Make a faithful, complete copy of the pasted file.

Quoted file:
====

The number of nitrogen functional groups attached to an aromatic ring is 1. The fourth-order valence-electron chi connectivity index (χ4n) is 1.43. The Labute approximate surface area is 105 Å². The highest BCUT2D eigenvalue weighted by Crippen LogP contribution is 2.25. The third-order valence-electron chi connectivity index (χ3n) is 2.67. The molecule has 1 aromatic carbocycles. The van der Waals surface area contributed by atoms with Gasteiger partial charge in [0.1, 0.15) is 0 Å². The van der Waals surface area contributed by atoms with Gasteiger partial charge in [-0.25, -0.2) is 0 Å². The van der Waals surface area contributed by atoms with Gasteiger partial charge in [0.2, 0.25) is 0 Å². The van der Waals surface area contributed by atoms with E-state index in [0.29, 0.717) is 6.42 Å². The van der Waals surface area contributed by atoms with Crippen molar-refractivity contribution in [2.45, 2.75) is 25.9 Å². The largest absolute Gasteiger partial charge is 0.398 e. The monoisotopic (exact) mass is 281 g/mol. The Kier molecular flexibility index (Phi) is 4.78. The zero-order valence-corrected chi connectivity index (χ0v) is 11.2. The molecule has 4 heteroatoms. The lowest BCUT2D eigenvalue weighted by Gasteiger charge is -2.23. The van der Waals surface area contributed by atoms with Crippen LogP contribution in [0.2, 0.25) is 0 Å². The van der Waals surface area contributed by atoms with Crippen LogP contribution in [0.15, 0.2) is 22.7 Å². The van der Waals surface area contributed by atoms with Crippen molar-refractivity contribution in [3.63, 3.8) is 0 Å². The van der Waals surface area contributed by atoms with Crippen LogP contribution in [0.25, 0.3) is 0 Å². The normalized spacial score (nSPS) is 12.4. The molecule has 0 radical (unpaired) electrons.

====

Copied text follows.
The number of nitrogen functional groups attached to an aromatic ring is 1. The fourth-order valence-electron chi connectivity index (χ4n) is 1.43. The Labute approximate surface area is 105 Å². The highest BCUT2D eigenvalue weighted by Crippen LogP contribution is 2.25. The third-order valence-electron chi connectivity index (χ3n) is 2.67. The molecule has 1 aromatic carbocycles. The van der Waals surface area contributed by atoms with Gasteiger partial charge in [0.1, 0.15) is 0 Å². The van der Waals surface area contributed by atoms with Gasteiger partial charge in [-0.25, -0.2) is 0 Å². The van der Waals surface area contributed by atoms with Gasteiger partial charge in [0.2, 0.25) is 0 Å². The van der Waals surface area contributed by atoms with E-state index in [0.29, 0.717) is 6.42 Å². The van der Waals surface area contributed by atoms with Crippen molar-refractivity contribution in [2.45, 2.75) is 25.9 Å². The largest absolute Gasteiger partial charge is 0.398 e. The monoisotopic (exact) mass is 281 g/mol. The Kier molecular flexibility index (Phi) is 4.78. The zero-order valence-corrected chi connectivity index (χ0v) is 11.2. The molecule has 4 heteroatoms. The lowest BCUT2D eigenvalue weighted by Gasteiger charge is -2.23. The van der Waals surface area contributed by atoms with Crippen LogP contribution in [0.2, 0.25) is 0 Å². The van der Waals surface area contributed by atoms with Crippen LogP contribution in [0.15, 0.2) is 22.7 Å². The van der Waals surface area contributed by atoms with Crippen molar-refractivity contribution in [3.63, 3.8) is 0 Å². The van der Waals surface area contributed by atoms with Crippen LogP contribution in [0.25, 0.3) is 0 Å². The normalized spacial score (nSPS) is 12.4. The molecule has 0 radical (unpaired) electrons.